Whole-body MRI spots metastatic disease in newly diagnosed lung, colorectal cancer

Reuters Health Information: Whole-body MRI spots metastatic disease in newly diagnosed lung, colorectal cancer

Whole-body MRI spots metastatic disease in newly diagnosed lung, colorectal cancer

Last Updated: 2019-06-10

By Will Boggs MD

NEW YORK (Reuters Health) - Compared with standard diagnostic pathways, whole-body MRI detects metastatic disease in newly diagnosed non-small-cell lung cancer (NSCLC) and colorectal cancer (CRC) faster, more cheaply and with similar accuracy, according to findings from the Streamline L and Streamline C trials.

"For the first time in a prospective-multicenter-study setting, whole-body (WB)-MRI has been shown to be a viable and desirable replacement to standard staging in colorectal and non-small-cell cancer, reducing staging times, test number, and costs while achieving the same diagnostic accuracy and treatment decisions as current standard multi-modality staging pathways," said Dr. Stuart A. Taylor from University College London's Center for Medical Imaging.

"As such, we need to invest in MRI capacity and radiologist expertise to accommodate expanding use of WB-MRI," he told Reuters Health by email.

Identification of metastatic disease is an important objective during staging for NSCLC for CRC, because this typically dictates the therapeutic strategy.

Dr. Taylor and colleagues compared the diagnostic accuracy and efficiency of WB-MRI-based staging pathways with standard staging in 187 patients with newly diagnosed NSCLC (Streamline L) and in 299 patients with newly diagnosed CRC (Streamline C).

The primary outcome in both studies was the per-patient sensitivity for metastatic disease detection between standard and WB-MRI staging pathways, compared against the consensus reference standard. The result of WB-MRI was withheld until standard staging investigations were complete and the first treatment decision made.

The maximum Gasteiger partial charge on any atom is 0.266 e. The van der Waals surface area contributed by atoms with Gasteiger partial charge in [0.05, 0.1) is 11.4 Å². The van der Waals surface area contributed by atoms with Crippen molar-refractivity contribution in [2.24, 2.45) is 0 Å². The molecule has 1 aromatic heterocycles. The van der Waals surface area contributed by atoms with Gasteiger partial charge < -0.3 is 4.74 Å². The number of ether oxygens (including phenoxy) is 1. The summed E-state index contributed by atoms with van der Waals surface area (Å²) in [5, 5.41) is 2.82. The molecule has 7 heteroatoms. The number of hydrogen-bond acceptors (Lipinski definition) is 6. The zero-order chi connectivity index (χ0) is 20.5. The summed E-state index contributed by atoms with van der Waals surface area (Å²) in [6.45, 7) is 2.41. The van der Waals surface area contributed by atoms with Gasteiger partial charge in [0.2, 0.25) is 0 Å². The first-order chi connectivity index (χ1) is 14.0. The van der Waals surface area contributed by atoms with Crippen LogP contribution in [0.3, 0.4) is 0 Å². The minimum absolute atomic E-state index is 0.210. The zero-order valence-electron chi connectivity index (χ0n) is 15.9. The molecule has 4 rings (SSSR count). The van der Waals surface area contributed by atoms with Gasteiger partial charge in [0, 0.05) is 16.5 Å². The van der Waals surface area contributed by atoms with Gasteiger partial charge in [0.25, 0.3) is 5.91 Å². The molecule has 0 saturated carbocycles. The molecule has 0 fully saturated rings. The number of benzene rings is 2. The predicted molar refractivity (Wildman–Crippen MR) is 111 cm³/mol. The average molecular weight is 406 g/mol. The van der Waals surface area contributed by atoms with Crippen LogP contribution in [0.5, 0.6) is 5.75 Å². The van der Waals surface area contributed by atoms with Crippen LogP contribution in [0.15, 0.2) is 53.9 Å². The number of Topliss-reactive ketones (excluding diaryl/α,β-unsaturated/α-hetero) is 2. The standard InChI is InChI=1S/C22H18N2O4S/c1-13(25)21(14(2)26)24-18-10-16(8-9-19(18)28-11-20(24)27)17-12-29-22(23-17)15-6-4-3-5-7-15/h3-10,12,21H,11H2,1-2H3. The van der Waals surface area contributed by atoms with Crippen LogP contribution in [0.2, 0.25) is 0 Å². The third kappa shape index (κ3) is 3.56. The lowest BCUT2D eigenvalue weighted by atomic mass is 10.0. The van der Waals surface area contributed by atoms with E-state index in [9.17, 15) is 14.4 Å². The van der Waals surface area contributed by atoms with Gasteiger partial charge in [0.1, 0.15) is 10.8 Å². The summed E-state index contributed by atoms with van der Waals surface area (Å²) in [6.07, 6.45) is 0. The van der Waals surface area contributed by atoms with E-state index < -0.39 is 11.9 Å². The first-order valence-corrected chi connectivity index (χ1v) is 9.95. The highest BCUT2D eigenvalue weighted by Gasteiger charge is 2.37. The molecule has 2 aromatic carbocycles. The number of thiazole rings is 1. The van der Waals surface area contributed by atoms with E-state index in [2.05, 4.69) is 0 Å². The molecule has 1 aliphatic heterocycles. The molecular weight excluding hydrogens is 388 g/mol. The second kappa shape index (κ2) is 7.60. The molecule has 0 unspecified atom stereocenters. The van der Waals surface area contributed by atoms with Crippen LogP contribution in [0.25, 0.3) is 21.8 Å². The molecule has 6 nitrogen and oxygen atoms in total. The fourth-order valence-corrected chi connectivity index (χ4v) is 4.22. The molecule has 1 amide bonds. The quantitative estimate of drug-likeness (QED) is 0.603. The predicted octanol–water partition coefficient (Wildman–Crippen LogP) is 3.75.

In Streamline L, staging sensitivity was 50% for WB-MRI and 54% for standard pathways (P=0.73), and specificity was 93% for the WB-MRI pathway and 95% for the standard pathway (P=0.45), the researchers report in The Lancet Respiratory Medicine, online May 9.

Median time to staging of NSCLC was significantly shorter for WB-MRI pathways than for standard pathways (13 days vs. 19 days), and mean per-patient costs were significantly lower ( 317 vs. 620).

"Although WB-MRI might be the imaging modality we have been hoping for in NSCLC staging, occult metastases and lymph node staging remain challenging by non-invasive imaging," an accompanying editorial notes.

"Further research is needed to improve the diagnostic performance of non-invasive imaging, preferably a one-stop-shop approach, which allows time-efficient and accurate treatment decisions," write Dr. Mathias Meyer of Duke University Medical Center, in Durham, North Carolina, and Dr. Johannes Budjan of Heidelberg University in Mannheim, Germany.

In Streamline C, online May 9 in The Lancet Gastroenterology and Hepatology, sensitivity and specificity of staging for patients with metastatic disease did not differ significantly between WB-MRI (67% and 95%, respectively) and standard pathways (63% and 93%, respectively).